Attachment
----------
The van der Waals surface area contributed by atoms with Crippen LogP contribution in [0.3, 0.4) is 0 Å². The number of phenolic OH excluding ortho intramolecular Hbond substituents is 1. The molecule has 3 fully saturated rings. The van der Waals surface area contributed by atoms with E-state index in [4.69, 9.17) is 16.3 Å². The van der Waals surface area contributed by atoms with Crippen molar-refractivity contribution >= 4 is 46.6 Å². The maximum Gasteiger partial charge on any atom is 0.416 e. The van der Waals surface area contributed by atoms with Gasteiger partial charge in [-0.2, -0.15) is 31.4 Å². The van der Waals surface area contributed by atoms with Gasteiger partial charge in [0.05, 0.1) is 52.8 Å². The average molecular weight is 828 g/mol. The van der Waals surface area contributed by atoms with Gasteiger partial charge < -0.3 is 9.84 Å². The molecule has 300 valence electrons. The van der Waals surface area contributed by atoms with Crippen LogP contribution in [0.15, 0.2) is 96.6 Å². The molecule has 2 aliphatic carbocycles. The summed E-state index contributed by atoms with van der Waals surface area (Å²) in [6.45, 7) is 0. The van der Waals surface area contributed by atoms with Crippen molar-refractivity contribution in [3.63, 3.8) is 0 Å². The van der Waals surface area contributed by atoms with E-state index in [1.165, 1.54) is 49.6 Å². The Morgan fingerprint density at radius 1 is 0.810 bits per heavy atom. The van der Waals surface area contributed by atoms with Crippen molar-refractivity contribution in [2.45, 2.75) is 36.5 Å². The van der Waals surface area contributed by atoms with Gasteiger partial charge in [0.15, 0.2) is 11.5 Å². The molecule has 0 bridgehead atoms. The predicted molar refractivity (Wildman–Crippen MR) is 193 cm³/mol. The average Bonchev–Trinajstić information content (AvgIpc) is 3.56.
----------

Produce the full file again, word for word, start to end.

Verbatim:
The van der Waals surface area contributed by atoms with Crippen LogP contribution in [0.3, 0.4) is 0 Å². The number of phenolic OH excluding ortho intramolecular Hbond substituents is 1. The molecule has 3 fully saturated rings. The van der Waals surface area contributed by atoms with E-state index in [4.69, 9.17) is 16.3 Å². The van der Waals surface area contributed by atoms with Crippen molar-refractivity contribution >= 4 is 46.6 Å². The maximum Gasteiger partial charge on any atom is 0.416 e. The van der Waals surface area contributed by atoms with Gasteiger partial charge in [-0.2, -0.15) is 31.4 Å². The van der Waals surface area contributed by atoms with Gasteiger partial charge in [0.05, 0.1) is 52.8 Å². The average molecular weight is 828 g/mol. The van der Waals surface area contributed by atoms with Gasteiger partial charge < -0.3 is 9.84 Å². The molecule has 300 valence electrons. The van der Waals surface area contributed by atoms with Crippen LogP contribution in [0.15, 0.2) is 96.6 Å². The molecule has 2 aliphatic carbocycles. The summed E-state index contributed by atoms with van der Waals surface area (Å²) in [6.45, 7) is 0. The van der Waals surface area contributed by atoms with Crippen molar-refractivity contribution in [3.63, 3.8) is 0 Å². The van der Waals surface area contributed by atoms with E-state index in [1.165, 1.54) is 49.6 Å². The Morgan fingerprint density at radius 1 is 0.810 bits per heavy atom. The van der Waals surface area contributed by atoms with Crippen molar-refractivity contribution in [2.45, 2.75) is 36.5 Å². The van der Waals surface area contributed by atoms with Gasteiger partial charge in [0.15, 0.2) is 11.5 Å². The molecule has 0 bridgehead atoms. The predicted molar refractivity (Wildman–Crippen MR) is 193 cm³/mol. The average Bonchev–Trinajstić information content (AvgIpc) is 3.56.